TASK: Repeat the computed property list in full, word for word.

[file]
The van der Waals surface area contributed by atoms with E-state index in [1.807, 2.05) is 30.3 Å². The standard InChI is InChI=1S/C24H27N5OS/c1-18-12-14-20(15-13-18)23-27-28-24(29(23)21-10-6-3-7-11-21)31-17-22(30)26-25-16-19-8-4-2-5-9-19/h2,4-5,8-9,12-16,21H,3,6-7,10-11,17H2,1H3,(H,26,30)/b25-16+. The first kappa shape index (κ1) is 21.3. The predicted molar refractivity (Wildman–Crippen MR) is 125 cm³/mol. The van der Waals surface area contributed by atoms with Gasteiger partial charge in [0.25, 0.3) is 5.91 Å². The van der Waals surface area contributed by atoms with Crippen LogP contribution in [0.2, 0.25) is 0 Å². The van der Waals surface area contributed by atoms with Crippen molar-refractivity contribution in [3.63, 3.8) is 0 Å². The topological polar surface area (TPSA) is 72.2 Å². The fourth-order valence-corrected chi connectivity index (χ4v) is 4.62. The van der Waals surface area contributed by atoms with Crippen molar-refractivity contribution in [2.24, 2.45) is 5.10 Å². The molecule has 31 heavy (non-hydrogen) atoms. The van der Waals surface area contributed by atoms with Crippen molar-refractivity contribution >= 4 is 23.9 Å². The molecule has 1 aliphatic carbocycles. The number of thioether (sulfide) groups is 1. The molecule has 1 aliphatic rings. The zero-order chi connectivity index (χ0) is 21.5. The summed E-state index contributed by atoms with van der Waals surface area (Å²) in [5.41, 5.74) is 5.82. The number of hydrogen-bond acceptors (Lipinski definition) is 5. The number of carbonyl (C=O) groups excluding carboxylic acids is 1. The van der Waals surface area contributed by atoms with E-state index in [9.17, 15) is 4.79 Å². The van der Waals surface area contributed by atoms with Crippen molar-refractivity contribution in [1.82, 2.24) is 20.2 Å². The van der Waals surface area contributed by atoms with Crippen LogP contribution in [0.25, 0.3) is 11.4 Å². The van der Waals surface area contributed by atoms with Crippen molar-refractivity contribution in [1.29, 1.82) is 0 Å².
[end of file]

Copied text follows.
The van der Waals surface area contributed by atoms with E-state index in [1.807, 2.05) is 30.3 Å². The standard InChI is InChI=1S/C24H27N5OS/c1-18-12-14-20(15-13-18)23-27-28-24(29(23)21-10-6-3-7-11-21)31-17-22(30)26-25-16-19-8-4-2-5-9-19/h2,4-5,8-9,12-16,21H,3,6-7,10-11,17H2,1H3,(H,26,30)/b25-16+. The first kappa shape index (κ1) is 21.3. The predicted molar refractivity (Wildman–Crippen MR) is 125 cm³/mol. The van der Waals surface area contributed by atoms with Gasteiger partial charge in [0.25, 0.3) is 5.91 Å². The van der Waals surface area contributed by atoms with Crippen LogP contribution in [0.2, 0.25) is 0 Å². The van der Waals surface area contributed by atoms with Crippen molar-refractivity contribution in [3.63, 3.8) is 0 Å². The topological polar surface area (TPSA) is 72.2 Å². The fourth-order valence-corrected chi connectivity index (χ4v) is 4.62. The van der Waals surface area contributed by atoms with Crippen molar-refractivity contribution in [2.24, 2.45) is 5.10 Å². The molecule has 31 heavy (non-hydrogen) atoms. The van der Waals surface area contributed by atoms with Crippen molar-refractivity contribution >= 4 is 23.9 Å². The molecule has 1 aliphatic carbocycles. The number of thioether (sulfide) groups is 1. The molecule has 1 aliphatic rings. The zero-order chi connectivity index (χ0) is 21.5. The summed E-state index contributed by atoms with van der Waals surface area (Å²) in [5.41, 5.74) is 5.82. The number of hydrogen-bond acceptors (Lipinski definition) is 5. The number of carbonyl (C=O) groups excluding carboxylic acids is 1. The van der Waals surface area contributed by atoms with E-state index in [9.17, 15) is 4.79 Å². The van der Waals surface area contributed by atoms with Crippen molar-refractivity contribution in [1.82, 2.24) is 20.2 Å². The van der Waals surface area contributed by atoms with Crippen LogP contribution in [0.25, 0.3) is 11.4 Å². The van der Waals surface area contributed by atoms with Crippen molar-refractivity contribution in [1.29, 1.82) is 0 Å².